Five reasons Ryan bowed out

He wasn’t enthused. In one important respect, there was never much chance of a Ryan campaign, sources say, because Ryan was rarely enthusiastic about the prospect. Out of respect to his many supporters, including his longtime mentor Bill Bennett, Ryan considered the advice of political operatives, friends, and colleagues — but never let himself get carried away. As Stephen Hayes of The Weekly Standard has reported, he did take meetings with top GOP consultants, including Frank Luntz, but Ryan was more interested in getting a sense of the field and Republican thinking than in gauging his own chances. His wife, Janna, and his young children were reportedly supportive of his running for the nomination, but had reservations about his once more becoming a national target for the Left. In a phone call this afternoon, former Wisconsin governor Tommy Thompson said that he “understood [Ryan’s] reasons” for the decision. “He would have been the best candidate, by far,” Thompson said. “I encouraged him to run. He’ll be a contender for many years to come.”…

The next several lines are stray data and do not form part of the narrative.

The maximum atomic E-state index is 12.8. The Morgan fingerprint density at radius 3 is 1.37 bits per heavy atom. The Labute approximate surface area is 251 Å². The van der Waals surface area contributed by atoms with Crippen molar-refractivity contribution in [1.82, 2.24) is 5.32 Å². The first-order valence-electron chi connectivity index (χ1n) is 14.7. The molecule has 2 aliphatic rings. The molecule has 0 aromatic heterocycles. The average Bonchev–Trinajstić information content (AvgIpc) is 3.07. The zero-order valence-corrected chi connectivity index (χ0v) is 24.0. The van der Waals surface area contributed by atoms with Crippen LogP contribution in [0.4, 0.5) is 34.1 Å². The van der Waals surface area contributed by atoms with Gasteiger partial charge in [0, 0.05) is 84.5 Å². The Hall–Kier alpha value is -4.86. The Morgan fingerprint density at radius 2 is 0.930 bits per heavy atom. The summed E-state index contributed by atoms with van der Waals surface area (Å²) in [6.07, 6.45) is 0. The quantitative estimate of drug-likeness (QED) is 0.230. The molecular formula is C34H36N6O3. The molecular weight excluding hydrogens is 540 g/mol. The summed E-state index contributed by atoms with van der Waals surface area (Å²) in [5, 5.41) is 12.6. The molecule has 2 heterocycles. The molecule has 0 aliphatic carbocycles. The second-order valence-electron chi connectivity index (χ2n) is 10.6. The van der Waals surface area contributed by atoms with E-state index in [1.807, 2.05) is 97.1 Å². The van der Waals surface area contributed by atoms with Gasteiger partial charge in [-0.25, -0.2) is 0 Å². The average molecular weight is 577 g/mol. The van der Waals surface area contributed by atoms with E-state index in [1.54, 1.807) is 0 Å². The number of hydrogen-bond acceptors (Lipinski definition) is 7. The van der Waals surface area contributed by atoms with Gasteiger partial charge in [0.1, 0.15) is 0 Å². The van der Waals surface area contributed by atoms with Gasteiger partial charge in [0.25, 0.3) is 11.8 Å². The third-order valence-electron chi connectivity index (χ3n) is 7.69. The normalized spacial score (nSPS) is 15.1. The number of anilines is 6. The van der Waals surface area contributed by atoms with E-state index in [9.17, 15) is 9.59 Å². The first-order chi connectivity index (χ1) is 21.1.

He did not want to discredit the cause. One of Ryan’s chief concerns all along was whether an unsuccessful presidential campaign would undermine the GOP’s fiscal hawks. After the bruising spring budget battle, he felt that he had finally convinced the party to start moving in the right direction. Ryan is young, and he could recover from a failed race, but he worried that his fiscal agenda might end up politically discredited should a Ryan 2012 campaign come to an inglorious end in the snows of New Hampshire or the hills of South Carolina. “As far as I am concerned, my answer has not changed,” he told NRO this summer. “I feel like I am in a good place where I am right now. I have a young family, and I can balance that and the cause, and make a big difference where I am.”